I’m aorry this is so confusing it’s hard to even explain lol if you could offer some insight into this I’d appreciate it.
    Also I did upload my dna to another site and it gave much higher amounts of cm than the ancestry website did for matches that were also using that site.

    • T –
      From what you are saying, if he is your Dad then his Dad was not his biological Dad which is why you have no matches to that family. It sounds like his half brother may have been a full brother after all. Or your dad’s bio dad was related to his half brother’s dad.

      Also, if you only share 473 cM with your mother’s sister, they are not full sisters and that is even low for a half aunt. But as you have discovered, the totals are lower at ancestry. This is because they remove matching segments that are likely population specific from the totals.

      The designation of first cousin is just an estimate from the total cMs and is not always correct. Use this calculator to see the possibilities:
      https://dnapainter.com/tools/sharedcmv4

      Try and get more of your relatives to test and then draw a McGuire diagram to help you figure it all out:
      https://thegeneticgenealogist.com/2017/03/19/guest-post-the-mcguire-method-simplified-visual-dna-comparisons/

  22. Hi Kitty
    You are amazing! Thank you for the work you do answering so many questions. I hesitate to ask mine but I find no where else to go. So, if you’re too busy I’ll understand.
    I’m trying to determine if a man is my half brother. We share 1,299 centimorgans. Our longest block is 189. It looks like all the charts say we need to be above the 1,300 mark.
    Also we share nothing on the X.
    I do share X with a paternal half niece. Is this normal?
    Blessings

    • If you share a father, you would normally share no X unless your mother’s were related. If you share a mother, it is possible to share no X but unusual.
      Although that is low, it is not impossible. What are the 4 largest segments you share?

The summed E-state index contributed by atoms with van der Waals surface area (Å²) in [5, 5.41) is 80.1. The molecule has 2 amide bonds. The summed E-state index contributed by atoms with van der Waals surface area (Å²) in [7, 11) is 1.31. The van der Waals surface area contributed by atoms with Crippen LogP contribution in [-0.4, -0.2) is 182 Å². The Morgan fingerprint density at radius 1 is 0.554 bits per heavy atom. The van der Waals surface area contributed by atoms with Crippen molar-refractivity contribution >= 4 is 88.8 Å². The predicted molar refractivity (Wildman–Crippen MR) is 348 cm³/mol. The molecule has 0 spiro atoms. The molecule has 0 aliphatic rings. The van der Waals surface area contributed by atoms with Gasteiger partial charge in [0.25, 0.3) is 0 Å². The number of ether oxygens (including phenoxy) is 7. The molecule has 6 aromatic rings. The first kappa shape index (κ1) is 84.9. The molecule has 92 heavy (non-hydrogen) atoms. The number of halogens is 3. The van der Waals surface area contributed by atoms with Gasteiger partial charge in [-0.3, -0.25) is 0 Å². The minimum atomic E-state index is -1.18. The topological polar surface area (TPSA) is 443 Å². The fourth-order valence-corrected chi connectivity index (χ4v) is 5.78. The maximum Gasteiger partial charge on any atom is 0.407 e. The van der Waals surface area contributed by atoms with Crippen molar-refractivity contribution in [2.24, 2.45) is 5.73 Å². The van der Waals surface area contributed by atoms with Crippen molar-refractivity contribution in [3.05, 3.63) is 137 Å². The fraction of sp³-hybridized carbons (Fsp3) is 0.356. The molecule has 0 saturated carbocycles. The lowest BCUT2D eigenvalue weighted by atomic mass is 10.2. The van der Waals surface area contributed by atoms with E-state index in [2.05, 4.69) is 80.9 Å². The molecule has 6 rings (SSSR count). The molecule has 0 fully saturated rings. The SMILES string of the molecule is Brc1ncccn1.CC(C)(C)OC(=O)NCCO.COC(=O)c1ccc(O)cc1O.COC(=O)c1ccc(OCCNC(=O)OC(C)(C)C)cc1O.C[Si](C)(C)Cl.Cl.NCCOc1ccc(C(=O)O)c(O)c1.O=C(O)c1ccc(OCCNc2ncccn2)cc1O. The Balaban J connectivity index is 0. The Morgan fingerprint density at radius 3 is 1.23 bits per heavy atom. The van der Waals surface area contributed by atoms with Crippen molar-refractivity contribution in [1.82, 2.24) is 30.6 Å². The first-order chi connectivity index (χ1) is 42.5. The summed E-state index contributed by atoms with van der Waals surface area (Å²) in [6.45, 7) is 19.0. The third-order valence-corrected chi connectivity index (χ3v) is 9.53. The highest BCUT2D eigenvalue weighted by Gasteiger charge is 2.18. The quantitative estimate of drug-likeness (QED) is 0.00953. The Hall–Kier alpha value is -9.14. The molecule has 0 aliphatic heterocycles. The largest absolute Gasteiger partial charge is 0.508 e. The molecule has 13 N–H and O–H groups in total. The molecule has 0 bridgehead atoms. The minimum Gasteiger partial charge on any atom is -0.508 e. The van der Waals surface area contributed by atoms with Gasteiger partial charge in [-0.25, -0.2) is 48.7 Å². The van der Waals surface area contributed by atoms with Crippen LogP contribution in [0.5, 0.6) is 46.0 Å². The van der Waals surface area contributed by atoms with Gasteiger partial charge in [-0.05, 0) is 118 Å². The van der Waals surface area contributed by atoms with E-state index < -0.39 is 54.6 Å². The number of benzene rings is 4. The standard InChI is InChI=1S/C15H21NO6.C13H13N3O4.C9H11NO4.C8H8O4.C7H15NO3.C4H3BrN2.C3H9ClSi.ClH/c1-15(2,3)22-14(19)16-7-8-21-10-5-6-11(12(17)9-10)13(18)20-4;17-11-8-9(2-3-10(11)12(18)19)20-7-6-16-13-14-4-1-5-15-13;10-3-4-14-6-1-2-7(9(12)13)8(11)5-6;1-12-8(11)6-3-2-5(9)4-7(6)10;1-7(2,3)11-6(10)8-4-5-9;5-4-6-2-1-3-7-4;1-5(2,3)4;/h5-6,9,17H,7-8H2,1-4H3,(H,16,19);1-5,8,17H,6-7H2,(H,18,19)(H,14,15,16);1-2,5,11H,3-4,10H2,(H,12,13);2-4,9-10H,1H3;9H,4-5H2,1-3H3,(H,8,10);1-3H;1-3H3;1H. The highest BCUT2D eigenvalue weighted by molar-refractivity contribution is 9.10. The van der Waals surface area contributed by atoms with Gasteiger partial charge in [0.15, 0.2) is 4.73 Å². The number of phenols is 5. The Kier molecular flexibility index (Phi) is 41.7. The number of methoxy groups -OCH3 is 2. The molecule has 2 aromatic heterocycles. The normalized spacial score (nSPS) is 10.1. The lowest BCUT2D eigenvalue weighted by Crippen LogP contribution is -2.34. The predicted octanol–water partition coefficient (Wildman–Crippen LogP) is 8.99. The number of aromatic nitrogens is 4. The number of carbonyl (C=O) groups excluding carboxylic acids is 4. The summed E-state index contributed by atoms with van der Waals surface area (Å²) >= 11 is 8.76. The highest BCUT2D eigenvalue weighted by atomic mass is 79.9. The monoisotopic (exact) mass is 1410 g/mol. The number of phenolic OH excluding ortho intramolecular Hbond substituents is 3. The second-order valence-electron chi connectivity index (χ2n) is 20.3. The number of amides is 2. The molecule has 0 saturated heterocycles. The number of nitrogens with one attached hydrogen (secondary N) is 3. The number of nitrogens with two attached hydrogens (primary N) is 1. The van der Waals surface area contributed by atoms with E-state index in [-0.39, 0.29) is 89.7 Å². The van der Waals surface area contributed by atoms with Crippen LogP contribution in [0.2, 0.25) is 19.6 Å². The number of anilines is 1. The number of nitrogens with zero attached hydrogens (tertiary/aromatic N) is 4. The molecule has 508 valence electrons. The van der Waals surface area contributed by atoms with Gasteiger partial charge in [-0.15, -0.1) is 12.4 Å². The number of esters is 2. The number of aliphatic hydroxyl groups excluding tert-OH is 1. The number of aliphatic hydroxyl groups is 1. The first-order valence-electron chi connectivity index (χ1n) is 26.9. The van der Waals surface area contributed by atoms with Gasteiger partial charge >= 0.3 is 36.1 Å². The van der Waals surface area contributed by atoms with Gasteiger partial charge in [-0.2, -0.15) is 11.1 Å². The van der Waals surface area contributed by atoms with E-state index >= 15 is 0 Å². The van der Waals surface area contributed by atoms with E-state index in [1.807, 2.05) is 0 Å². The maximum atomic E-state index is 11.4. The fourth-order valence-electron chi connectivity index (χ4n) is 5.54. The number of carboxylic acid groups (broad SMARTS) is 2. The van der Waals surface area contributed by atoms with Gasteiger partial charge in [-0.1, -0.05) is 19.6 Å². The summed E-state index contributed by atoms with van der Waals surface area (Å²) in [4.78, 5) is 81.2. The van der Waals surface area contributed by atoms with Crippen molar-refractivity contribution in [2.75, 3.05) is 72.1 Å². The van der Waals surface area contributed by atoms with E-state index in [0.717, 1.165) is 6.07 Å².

This calculator the one I use these days
      https://dnapainter.com/tools/sharedcmv4

      I am very busy with a very ill friend so may not respond quickly

  23. Kitty,
    I have sent you details via e-mail (including kit numbers from GEDmatch.com) for the results of myself and my half-brother or uncle. Each of us is an adoptee. If you wouldn’t mind taking a look at them I’d appreciate it.
    –Richard Stark

  24. Hi Kitty,

    You have helped me so much with my FIL and now I am trying to help my mom find her dad after other tests confirm the father on her BC is not her biological father.

    My mom had three possible 1CXR show up on AncestryDNA (569cM, 418cM and 413cM). They all share the same great grandparents.

    The great grandparents had two known sons, one b. 1913 and the other b. 1919.

    My mom was born in 1942 in the same geographical area per census records.

    The 562cM match w/27 segments is the grandson of the son b. 1919.
    The others are descendants of one of the 6 daughters of the great grandparents. Are his cMs too low for this grandfather to be my mom’s father, so this brother is most likely the uncle?

    I reached out to a son of the son b. 1913. He tested at 23andMe, and matches my mom at 1715cMs with 29 segments. My mom only has her AncestryDNA test uploaded to 23andme, so I can only do the DNA Comparison tool.
    The largest segments are:

    Chrom 4 212.06 cMs
    Chrom 9 166.18 cMs
    Chrom 13 125.51 cMs
    Chrom 15 115.44 cMs
    Several others in the 90’s cMs range.

    The match is not on Gedmatch, only 23andme. This match also matches me at 822 cMs with 28 segments at 23andme, with a predicted relationship of 1st Cousin there.

    Is this my mom’s half-sibling or her uncle?

    Thank you so much for helping me figure this out!

  25. Hello!
    I was hoping you could help be be certain.
    I believe I have found a half sibling.
    We believe we share the same father as she matched with my !c as a !c and my daughter as a !c. She did ancestry, I did 23&me. We uploaded into Genesis/GED.
    We share 94.8% on X-DNA.
    On the autosomal, Largest segment 107.5cM
    Total self match segments 1491.7 cM
    58.7Pct SNPS full identical
    estimated number of generations to MRCA 1.6

  26. Hello! (Sorry for above typos!)
    I was hoping you could help be be certain.
    I believe I have found a half sibling.
    We believe we share the same father as she matched with my 1c as a 1 c and my daughter as a 1c. She did ancestry, I did 23&me. We uploaded into Genesis/GED.
    We share 94.8% on X-DNA.
    On the autosomal, Largest segment 107.5cM
    Total self match segments 1491.7 cM
    39 shared segments
    58.7Pct SNPS full identical
    estimated number of generations to MRCA 1.6

  27. Kitty,

    I have received a match from 23 and ME of: 10.8% shared per 23andme, or 803 cM over 22 segments. My question is: can this set of matches distinguish between a half sister (on my father’s side) or a 1st cousin ( on my father’s side; a daughter of my uncle)?

    Thank you,
    Jay Boye

    • Jay –
      It is not clear to me what you are asking. Plug that number into this calculator:
      https://dnapainter.com/tools/sharedcmv4
      By the numbers that could be either a half niece or a first cousin but not a half sister. Segment sizes are likely bigger for a half niece and certainly bigger on the paternal side. Other family tests can help tell which perhaps.